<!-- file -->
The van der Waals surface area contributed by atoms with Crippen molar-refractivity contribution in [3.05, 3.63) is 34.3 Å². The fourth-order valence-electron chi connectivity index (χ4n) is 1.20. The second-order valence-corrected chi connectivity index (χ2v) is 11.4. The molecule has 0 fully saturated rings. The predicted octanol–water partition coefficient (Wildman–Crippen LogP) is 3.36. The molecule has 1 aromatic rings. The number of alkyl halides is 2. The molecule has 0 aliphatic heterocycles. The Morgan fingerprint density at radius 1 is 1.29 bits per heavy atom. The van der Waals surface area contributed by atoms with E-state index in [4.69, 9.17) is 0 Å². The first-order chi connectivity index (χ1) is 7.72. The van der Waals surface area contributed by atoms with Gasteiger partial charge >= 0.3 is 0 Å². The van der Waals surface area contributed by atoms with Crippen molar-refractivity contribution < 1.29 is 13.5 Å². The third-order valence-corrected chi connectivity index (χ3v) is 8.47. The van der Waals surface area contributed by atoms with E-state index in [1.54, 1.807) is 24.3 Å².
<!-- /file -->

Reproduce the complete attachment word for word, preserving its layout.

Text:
The van der Waals surface area contributed by atoms with Crippen molar-refractivity contribution in [3.05, 3.63) is 34.3 Å². The fourth-order valence-electron chi connectivity index (χ4n) is 1.20. The second-order valence-corrected chi connectivity index (χ2v) is 11.4. The molecule has 0 fully saturated rings. The predicted octanol–water partition coefficient (Wildman–Crippen LogP) is 3.36. The molecule has 1 aromatic rings. The number of alkyl halides is 2. The molecule has 0 aliphatic heterocycles. The Morgan fingerprint density at radius 1 is 1.29 bits per heavy atom. The van der Waals surface area contributed by atoms with E-state index in [4.69, 9.17) is 0 Å². The first-order chi connectivity index (χ1) is 7.72. The van der Waals surface area contributed by atoms with Gasteiger partial charge >= 0.3 is 0 Å². The van der Waals surface area contributed by atoms with Crippen molar-refractivity contribution < 1.29 is 13.5 Å². The third-order valence-corrected chi connectivity index (χ3v) is 8.47. The van der Waals surface area contributed by atoms with E-state index in [1.54, 1.807) is 24.3 Å².